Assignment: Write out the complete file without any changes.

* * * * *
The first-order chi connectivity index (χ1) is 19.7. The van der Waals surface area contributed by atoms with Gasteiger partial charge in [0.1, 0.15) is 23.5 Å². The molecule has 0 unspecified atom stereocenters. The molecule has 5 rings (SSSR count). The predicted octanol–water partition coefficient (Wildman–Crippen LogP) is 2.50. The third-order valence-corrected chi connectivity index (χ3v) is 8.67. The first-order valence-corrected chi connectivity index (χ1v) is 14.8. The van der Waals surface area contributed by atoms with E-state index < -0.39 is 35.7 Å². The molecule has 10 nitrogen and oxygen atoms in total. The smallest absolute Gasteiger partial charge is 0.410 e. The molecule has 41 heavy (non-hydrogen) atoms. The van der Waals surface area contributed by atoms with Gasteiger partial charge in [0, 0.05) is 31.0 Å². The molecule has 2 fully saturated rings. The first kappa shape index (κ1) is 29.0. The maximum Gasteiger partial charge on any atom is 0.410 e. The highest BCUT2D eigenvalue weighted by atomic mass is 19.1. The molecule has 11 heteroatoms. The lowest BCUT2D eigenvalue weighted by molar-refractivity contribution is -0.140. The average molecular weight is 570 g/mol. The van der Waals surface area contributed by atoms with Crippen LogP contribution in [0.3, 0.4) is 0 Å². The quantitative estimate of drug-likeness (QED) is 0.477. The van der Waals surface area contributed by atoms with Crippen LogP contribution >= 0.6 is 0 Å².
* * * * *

The first-order chi connectivity index (χ1) is 19.7. The van der Waals surface area contributed by atoms with Gasteiger partial charge in [0.1, 0.15) is 23.5 Å². The molecule has 0 unspecified atom stereocenters. The molecule has 5 rings (SSSR count). The predicted octanol–water partition coefficient (Wildman–Crippen LogP) is 2.50. The third-order valence-corrected chi connectivity index (χ3v) is 8.67. The first-order valence-corrected chi connectivity index (χ1v) is 14.8. The van der Waals surface area contributed by atoms with E-state index < -0.39 is 35.7 Å². The molecule has 10 nitrogen and oxygen atoms in total. The smallest absolute Gasteiger partial charge is 0.410 e. The molecule has 41 heavy (non-hydrogen) atoms. The van der Waals surface area contributed by atoms with Gasteiger partial charge in [0, 0.05) is 31.0 Å². The molecule has 2 fully saturated rings. The first kappa shape index (κ1) is 29.0. The maximum Gasteiger partial charge on any atom is 0.410 e. The highest BCUT2D eigenvalue weighted by atomic mass is 19.1. The molecule has 11 heteroatoms. The lowest BCUT2D eigenvalue weighted by molar-refractivity contribution is -0.140. The average molecular weight is 570 g/mol. The van der Waals surface area contributed by atoms with Crippen LogP contribution in [0.3, 0.4) is 0 Å². The quantitative estimate of drug-likeness (QED) is 0.477. The van der Waals surface area contributed by atoms with Crippen LogP contribution >= 0.6 is 0 Å².